dacarbazine/treosulfan with poor results that range from 0 to 15% response rate and less than
      12 months overall survival with first line therapy. A phase III trial randomizing patients to
      chemotherapy or Best Suportive Care (BSC) is not expected to be performed because of
      difficulty in recruiting due to the low incidence of disease.

      In the other hand, the best understanding of the biology of cancer disease has allowed us to
      identify pathways that are important in mechanisms of proliferation, survival or
      dissemination. Recently Guanine Nucleotide-Binding Protein G (GNAQ) gene oncogenic mutation
      has been identified in close to 50% of primary uveal melanomas. The emergence of newer agents
      that target this or other pathways (such as selumetinib, sunitinib, imatinib, vorinostat,
      antiangiogenics) have resulted in multiple small studies that up to date have failed to show
      a clear superiority against chemotherapy. To summarize, patients with metastatic uveal
      melanoma should be included in clinical trials evaluating other options with newer agents
      with potentially less toxicity and greater efficacy than conventional chemotherapy.
    

Study Phase

Phase 2

Study Type

Interventional


Primary Outcome

Overall Survival at 12 months

Secondary Outcome

 Overall survival at 24 months.

Condition

Uveal Melanoma

Intervention

ipilimumab

Study Arms / Comparison Groups

 Nivolumab and Ipilimumab
Description:  Nivolumab and Ipilimumab every 3 weeks for a total of four doses (Cycles 1 and 2) followed by Nivolumab every 2 weeks

Publications

* Includes publications given by the data provider as well as publications identified by National Clinical Trials Identifier (NCT ID) in Medline.

Recruitment Information


Recruitment Status

Drug

Estimated Enrollment

48

Start Date

April 2016

Completion Date

December 2021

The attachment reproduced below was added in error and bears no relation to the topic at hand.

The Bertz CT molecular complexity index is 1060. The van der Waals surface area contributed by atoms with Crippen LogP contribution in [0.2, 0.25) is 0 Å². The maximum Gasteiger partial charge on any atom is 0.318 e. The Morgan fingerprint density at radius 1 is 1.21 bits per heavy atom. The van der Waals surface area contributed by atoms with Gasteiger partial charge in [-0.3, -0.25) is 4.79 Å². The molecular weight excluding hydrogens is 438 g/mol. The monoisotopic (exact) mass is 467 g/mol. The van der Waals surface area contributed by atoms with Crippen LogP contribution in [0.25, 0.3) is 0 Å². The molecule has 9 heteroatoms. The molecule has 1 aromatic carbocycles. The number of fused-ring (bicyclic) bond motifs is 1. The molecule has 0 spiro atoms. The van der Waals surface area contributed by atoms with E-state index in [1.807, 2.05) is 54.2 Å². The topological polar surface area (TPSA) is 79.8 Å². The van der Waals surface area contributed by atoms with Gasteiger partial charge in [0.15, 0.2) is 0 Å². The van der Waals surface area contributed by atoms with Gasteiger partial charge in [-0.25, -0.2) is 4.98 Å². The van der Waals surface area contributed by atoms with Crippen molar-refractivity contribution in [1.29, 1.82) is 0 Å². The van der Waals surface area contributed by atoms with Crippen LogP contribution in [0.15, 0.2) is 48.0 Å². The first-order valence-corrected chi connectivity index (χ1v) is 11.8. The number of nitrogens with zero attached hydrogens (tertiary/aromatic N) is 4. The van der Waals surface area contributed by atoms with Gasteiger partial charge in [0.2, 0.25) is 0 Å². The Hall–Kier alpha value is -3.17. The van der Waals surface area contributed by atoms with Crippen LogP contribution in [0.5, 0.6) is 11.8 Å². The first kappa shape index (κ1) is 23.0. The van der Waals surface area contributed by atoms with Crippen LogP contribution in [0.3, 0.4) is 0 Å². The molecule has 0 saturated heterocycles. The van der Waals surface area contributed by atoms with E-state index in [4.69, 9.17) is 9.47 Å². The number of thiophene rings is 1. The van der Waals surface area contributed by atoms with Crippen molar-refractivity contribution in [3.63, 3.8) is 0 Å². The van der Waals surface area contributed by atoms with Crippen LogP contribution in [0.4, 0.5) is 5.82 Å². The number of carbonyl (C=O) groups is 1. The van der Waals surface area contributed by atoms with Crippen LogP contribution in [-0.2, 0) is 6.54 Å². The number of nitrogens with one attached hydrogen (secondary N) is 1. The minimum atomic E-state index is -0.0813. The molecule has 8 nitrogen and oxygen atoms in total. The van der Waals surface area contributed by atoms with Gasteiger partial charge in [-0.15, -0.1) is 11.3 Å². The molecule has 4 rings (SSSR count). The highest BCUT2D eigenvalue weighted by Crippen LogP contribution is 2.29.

Primary Completion Date

May 2017

Eligibility Criteria

        Inclusion Criteria:

          1. Written informed consent must be provided;

          2. Patients must have a histological diagnosis of uveal melanoma;

          3. Progressive metastatic disease at baseline. Progressive disease is defined as new or
             progressive lesions on cross-sectional imaging;

          4. Age>18 years;

          5. Eastern Cooperative Oncology Group (ECOG) performance status (PS) 0 to 1;

          6. Measurable disease by CT or MRI per RECIST 1.1 criteria;

        Exclusion Criteria:

          1. Prior systemic treatment for metastatic uveal melanoma.

          2. Prior malignancy active within the previous 3 years except for locally curable cancers
             that have been apparently cured, such as basal or squamous cell skin cancer,
             superficial bladder cancer, carcinoma in situ of cervix or breast, or incidental
             prostate cancer.

          3. Autoimmune disease: Patients with a history of inflammatory bowel disease, including
             ulcerative colitis and Crohn's Disease, are excluded from this study, as are patients
             with a history of symptomatic disease (eg, rheumatoid arthritis, systemic progressive
             sclerosis [scleroderma], systemic lupus erythematosus, autoimmune vasculitis [eg,